Dede [35] observes that no educational ICT is universally good, and the best way forward is to take instrumental approach and analyse the curriculum, teachers and students in order to select appropriate tools, applications, media, and environments. In the context of teaching IT programming, scholars [36, 37, 38] have shown that explicit instruction strategies can be very powerful especially with regard to teaching programming. Recent studies [27, 28, 29] have focused on teaching patterns in an attempt to represent sub-algorithmic strategies. The four competing dichotomous approaches may have to be used in appropriate combinations that match the requirements of the class composition and student dynamics. It should be noted that these combinations may change as per the students’ needs in each unique situation.

Some ways in which programming strategies could be incorporated in assignments and examinations is suggested below for consideration of ICT teaching community.

•  Encouraging students to use particular strategies when generating solutions for assignments

•  Awarding credit for application of strategies in assignment marking criteria

•  Using problems that focus on programming strategies as part of the final examination

•  Awarding credit for applying strategies in assessments was also done to encourage students to value this component of programming and devote more effort to learning it.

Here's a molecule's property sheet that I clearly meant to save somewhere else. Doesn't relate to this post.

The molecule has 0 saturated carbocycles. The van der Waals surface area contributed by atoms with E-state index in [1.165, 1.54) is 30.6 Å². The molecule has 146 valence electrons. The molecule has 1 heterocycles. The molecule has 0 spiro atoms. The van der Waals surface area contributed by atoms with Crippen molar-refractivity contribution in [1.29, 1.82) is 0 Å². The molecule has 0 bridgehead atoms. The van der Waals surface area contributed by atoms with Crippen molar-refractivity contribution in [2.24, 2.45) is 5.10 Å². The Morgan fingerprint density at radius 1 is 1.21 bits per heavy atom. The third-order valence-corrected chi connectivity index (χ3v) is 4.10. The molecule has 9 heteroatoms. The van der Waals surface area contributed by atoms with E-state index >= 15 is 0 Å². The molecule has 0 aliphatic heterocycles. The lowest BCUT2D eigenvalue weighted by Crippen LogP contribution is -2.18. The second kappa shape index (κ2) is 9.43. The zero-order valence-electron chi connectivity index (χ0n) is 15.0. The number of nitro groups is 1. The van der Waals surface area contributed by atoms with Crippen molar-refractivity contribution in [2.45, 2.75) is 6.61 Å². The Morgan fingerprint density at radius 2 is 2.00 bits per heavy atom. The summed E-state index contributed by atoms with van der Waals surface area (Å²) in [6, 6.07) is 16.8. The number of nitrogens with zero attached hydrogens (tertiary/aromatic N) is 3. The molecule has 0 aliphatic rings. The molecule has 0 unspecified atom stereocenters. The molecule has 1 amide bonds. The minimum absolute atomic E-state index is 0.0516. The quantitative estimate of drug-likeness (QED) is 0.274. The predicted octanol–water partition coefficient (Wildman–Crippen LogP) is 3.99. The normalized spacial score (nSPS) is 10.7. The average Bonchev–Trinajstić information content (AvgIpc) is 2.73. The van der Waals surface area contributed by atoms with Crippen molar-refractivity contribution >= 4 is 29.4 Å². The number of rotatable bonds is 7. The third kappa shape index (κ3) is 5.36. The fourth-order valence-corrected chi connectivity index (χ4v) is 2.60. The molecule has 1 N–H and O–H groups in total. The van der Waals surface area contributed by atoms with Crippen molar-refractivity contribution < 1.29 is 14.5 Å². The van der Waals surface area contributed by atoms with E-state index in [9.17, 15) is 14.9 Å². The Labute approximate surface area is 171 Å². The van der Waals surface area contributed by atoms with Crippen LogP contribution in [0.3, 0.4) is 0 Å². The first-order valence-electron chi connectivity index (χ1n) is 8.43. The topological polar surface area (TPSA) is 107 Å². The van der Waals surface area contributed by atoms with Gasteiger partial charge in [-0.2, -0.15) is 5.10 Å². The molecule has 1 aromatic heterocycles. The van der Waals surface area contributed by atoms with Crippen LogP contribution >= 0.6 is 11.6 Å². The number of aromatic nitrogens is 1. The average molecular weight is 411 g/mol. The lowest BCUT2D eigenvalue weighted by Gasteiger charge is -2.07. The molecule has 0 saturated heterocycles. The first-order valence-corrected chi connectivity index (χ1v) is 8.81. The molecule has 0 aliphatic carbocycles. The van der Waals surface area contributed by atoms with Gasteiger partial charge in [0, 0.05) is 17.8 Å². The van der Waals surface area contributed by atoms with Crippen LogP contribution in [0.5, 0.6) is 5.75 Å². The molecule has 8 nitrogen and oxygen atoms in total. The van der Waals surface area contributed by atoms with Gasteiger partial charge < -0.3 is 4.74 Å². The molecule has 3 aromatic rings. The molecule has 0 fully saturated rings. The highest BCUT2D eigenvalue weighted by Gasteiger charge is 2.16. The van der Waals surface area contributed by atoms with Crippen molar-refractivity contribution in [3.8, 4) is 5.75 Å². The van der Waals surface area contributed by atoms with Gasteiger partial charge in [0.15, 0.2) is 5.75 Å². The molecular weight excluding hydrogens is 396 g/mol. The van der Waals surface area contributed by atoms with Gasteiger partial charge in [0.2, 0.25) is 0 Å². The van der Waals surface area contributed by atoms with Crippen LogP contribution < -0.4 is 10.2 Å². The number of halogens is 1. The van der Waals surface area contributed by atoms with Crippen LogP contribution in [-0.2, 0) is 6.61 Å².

Academic and industry skill standards are needs closure integration in their design, development and dissemination. Teachers cannot undermine the relationship between academic and industry skill standards and the need to strive in order to reach a consensus in several central areas for better coordination between academic and technical standards. Workplace applications offered by the academic skills were rarely explicit. Industry skill standards included academic standards as an abstract list of skills would remain unconnected to their use in the workplace. Despite consensus that standards should be set at a high level, most academic standards offered no absolute normative benchmarks against which to measure student performance and were set by educators based on their judgment about what students should know in respective courses. The academic component of the industry skill standards call for skills that could be achieved well short of high school graduation. The most significant area of overlap between the two sets of standards was their use of process-oriented skills, which needs emphasis at the tertiary level teaching of computer programming.